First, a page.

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Russia taking ‘countermeasures’ against Finland, Sweden joining NATO, cuts gas flows to Helsinki

US President Joe Biden (C), Sweden’s Prime Minister Magdalena Andersson (R), and Finland’s President Sauli Niinistö arrive to speak in the Rose Garden following a meeting at the White House in Washington, DC, on May 19, 2022. (Photo by AFP)

Moscow is set to take “adequate countermeasures” to oppose military threats near its western borders posed by Finland and Sweden’s NATO membership, says Russia’s defense minister.

In a speech on Friday, Russian Defense Minister Sergei Shoigu said that “tension continues to grow in the zone of responsibility of the Western Military District. We are taking adequate countermeasures.”

According to the RIA news agency, Shoigu said his government would respond by forming 12 new units in its western military district and would improve the combat strength of its troops.

Finland and Sweden formally applied to join the NATO alliance on Wednesday.

President Vladimir Putin warned earlier this week that Moscow would respond if the alliance boosted military infrastructure in the two Nordic states.

Applying the first round of countermeasures, Moscow has decided to block the flow of gas to neighboring Finland on Saturday morning.

In a statement on Friday, Finnish state-owned gas wholesaler Gasum announced that “on the afternoon of Friday, May 20, Gazprom Export informed Gasum that natural gas supplies to Finland under Gasum’s supply contract will be cut on Saturday 21 May at 04.00 (GMT).”

However, the company assured its customers that it won’t disrupt the gas transmission network and that supplies will continue from other sources through the Balticconnector pipeline in the coming months.

“We have been carefully preparing for this situation and provided that there will be no disruptions in the gas transmission network, we will be able to supply all our customers with gas in the coming months,” Gasum CEO Mika Wiljanen said.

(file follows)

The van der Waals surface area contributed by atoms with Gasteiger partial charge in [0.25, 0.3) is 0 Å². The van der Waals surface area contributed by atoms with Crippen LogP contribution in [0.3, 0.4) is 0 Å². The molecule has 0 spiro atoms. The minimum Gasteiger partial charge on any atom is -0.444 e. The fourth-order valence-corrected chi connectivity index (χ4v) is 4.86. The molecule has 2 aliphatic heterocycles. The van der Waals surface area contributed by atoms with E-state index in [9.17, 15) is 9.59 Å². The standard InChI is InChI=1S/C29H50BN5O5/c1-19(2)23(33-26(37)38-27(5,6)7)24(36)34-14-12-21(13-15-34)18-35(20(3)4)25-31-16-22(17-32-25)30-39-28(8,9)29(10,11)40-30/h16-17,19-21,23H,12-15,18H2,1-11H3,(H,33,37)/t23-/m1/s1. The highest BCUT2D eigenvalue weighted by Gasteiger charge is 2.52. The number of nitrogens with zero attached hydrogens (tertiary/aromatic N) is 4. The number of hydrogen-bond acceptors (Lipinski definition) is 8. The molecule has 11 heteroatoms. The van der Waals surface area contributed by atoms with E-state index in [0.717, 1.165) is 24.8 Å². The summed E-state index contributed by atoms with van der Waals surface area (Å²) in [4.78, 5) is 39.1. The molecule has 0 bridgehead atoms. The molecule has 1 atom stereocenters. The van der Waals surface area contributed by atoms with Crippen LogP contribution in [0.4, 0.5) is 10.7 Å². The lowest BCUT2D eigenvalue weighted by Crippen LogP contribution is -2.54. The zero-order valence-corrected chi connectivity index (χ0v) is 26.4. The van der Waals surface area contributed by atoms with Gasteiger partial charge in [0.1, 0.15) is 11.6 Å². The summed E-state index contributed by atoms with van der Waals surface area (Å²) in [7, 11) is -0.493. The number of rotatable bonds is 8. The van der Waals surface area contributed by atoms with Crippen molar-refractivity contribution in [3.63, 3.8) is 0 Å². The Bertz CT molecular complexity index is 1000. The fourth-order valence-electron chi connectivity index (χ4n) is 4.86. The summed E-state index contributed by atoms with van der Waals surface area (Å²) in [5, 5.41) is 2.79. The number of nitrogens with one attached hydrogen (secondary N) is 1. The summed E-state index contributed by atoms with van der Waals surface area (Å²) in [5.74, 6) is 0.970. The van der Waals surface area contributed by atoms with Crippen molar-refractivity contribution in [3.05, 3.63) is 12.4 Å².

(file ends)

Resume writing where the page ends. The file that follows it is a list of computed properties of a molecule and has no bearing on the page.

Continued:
Meanwhile, Shoigu laid the responsibility for regional tensions on the US door and said Washington has stepped up its strategic bomber flights in recent years, sent warships to the Baltic Sea, and intensified training exercises in the region with its NATO partners.

In the meantime, US President Joe Biden has supported Finland and Sweden’s NATO membership, saying that the two Nordic countries will have the “full, total, complete backing” of the US for their application to join the military bloc.

In a meeting with Swedish Prime Minister Magdalena Andersson and Finnish President Sauli Niinistö in Washington, Biden claimed that “new members joining NATO is not a threat to any nation.”

“The bottom line is simple, quite straightforward,” he said, adding, “Finland and Sweden make NATO stronger, not just because of their capacity, but because of their strong democracies and a strong united NATO is the foundation of America's security.”

Their applications are “a watershed moment in European security,” the US president said, noting, he was sending paperwork to Congress Thursday to facilitate ratification of their bids.

Despite Turkey’s rejection as a member of NATO, the two Nordic states are insisting to join the western alliance. All 30 NATO members should unanimously agree for the two historically neutral countries to join the alliance.

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